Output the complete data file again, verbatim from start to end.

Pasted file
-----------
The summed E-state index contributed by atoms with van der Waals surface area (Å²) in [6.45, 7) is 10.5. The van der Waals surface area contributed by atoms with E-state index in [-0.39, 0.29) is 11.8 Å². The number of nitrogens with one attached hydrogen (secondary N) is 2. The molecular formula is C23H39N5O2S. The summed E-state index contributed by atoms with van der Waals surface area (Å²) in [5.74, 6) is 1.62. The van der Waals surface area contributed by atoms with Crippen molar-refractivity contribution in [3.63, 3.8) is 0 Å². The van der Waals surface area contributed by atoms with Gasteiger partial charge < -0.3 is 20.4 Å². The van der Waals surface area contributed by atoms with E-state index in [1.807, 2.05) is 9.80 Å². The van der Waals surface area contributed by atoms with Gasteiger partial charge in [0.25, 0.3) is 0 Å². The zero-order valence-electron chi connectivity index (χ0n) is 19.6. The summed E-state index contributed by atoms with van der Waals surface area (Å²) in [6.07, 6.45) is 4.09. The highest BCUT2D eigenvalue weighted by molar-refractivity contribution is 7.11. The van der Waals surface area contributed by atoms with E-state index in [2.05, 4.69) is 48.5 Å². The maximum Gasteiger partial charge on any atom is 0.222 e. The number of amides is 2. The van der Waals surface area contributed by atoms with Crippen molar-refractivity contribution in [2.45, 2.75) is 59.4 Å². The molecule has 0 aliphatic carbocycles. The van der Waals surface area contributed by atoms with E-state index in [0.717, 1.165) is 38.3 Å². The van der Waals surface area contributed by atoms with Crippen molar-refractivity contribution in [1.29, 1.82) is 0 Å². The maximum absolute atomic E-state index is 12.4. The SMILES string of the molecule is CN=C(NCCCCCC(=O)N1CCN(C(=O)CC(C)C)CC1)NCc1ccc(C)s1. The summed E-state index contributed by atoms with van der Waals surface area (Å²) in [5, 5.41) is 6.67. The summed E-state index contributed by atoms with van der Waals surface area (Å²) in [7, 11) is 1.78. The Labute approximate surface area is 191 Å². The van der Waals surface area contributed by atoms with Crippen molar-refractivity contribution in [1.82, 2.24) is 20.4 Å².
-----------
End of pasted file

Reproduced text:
The summed E-state index contributed by atoms with van der Waals surface area (Å²) in [6.45, 7) is 10.5. The van der Waals surface area contributed by atoms with E-state index in [-0.39, 0.29) is 11.8 Å². The number of nitrogens with one attached hydrogen (secondary N) is 2. The molecular formula is C23H39N5O2S. The summed E-state index contributed by atoms with van der Waals surface area (Å²) in [5.74, 6) is 1.62. The van der Waals surface area contributed by atoms with Crippen molar-refractivity contribution in [3.63, 3.8) is 0 Å². The van der Waals surface area contributed by atoms with Gasteiger partial charge < -0.3 is 20.4 Å². The van der Waals surface area contributed by atoms with E-state index in [1.807, 2.05) is 9.80 Å². The van der Waals surface area contributed by atoms with Gasteiger partial charge in [0.25, 0.3) is 0 Å². The zero-order valence-electron chi connectivity index (χ0n) is 19.6. The summed E-state index contributed by atoms with van der Waals surface area (Å²) in [6.07, 6.45) is 4.09. The highest BCUT2D eigenvalue weighted by molar-refractivity contribution is 7.11. The van der Waals surface area contributed by atoms with E-state index in [2.05, 4.69) is 48.5 Å². The maximum Gasteiger partial charge on any atom is 0.222 e. The number of amides is 2. The van der Waals surface area contributed by atoms with Crippen molar-refractivity contribution in [2.45, 2.75) is 59.4 Å². The molecule has 0 aliphatic carbocycles. The van der Waals surface area contributed by atoms with E-state index in [0.717, 1.165) is 38.3 Å². The van der Waals surface area contributed by atoms with Crippen molar-refractivity contribution in [1.29, 1.82) is 0 Å². The maximum absolute atomic E-state index is 12.4. The SMILES string of the molecule is CN=C(NCCCCCC(=O)N1CCN(C(=O)CC(C)C)CC1)NCc1ccc(C)s1. The summed E-state index contributed by atoms with van der Waals surface area (Å²) in [5, 5.41) is 6.67. The summed E-state index contributed by atoms with van der Waals surface area (Å²) in [7, 11) is 1.78. The Labute approximate surface area is 191 Å². The van der Waals surface area contributed by atoms with Crippen molar-refractivity contribution in [1.82, 2.24) is 20.4 Å².